Image Children of convicted witches were typically treated identically to their parents under the theory that, as acorns don’t fall far from oaks, witchcraft ran in families and the children would inevitably become witches eventually. Children were tortured to provide information about parents and relatives and to provide greater lists of suspects.

In 1563, 63 women were executed in the small Lutheran territory of Weisensteig, and in 1572 the Law Code of Saxony decreed that even “good” witches must be burned.

The region around the city then known as Treves (now Trier) was beset by natural disasters in1580, including storms and plagues of grasshoppers and mice. Witchcraft was blamed; a witch panic ensued. Trials were begun in both ecclesiastical and civil courts. A series of convictions eliminated two entire villages. No one was left. Only two members of the female population of a third village were left alive.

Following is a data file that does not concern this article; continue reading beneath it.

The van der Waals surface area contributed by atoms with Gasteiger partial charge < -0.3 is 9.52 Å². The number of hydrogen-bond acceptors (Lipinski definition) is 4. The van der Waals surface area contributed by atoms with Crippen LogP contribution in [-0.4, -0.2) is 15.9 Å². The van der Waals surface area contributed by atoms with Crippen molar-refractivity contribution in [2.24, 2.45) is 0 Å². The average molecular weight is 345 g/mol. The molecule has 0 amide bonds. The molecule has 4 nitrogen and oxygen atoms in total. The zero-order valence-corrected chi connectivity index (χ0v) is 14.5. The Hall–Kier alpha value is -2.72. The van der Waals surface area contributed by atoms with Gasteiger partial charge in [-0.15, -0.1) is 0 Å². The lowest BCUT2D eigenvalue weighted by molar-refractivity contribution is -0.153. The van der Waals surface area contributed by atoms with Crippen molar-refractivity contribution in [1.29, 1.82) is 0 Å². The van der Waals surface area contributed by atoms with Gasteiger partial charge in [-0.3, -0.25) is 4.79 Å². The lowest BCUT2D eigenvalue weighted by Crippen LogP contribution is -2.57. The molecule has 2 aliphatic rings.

Among the last victims was Dietrich Flade (?—1589), Chief Civil Magistrate of Trier, arrested in 1588 and charged with witchcraft and with showing leniency to witches in his courtroom. Could the judge himself be a witch?

A boy swore he witnessed Flade at a sabbat. A woman about to be killed testified that Flade was a witch in exchange for the mercy of strangling before burning. Flade, brutally tortured, confessed to plotting against the Archbishop of Trier and of throwing dirt into the air, which transformed into crop-eating slugs. He was convicted, strangled, and burned.

Image 1589: In Quedlinburg, Saxony, 133 women are burned as witches in one day

Image 1590: 32 are burned as witches at Nordlingen

Image 1590: A witness writes that in Wolfenbüttel “the place of execution looked like a small forest from the number of stakes”

Image 1590—1: Forty-nine out of a population of 4,700 are burned as witches at Werdenfels in Bavaria

Between 1590 and 1640 Eichstadt was the site of a series of witch-hunts. Conservative estimates of numbers killed range from between 1,500 and 2,000 people. The first wave occurred in 1590, followed by continuous witch panics between 1603 and 1630, slowly tapering off after that.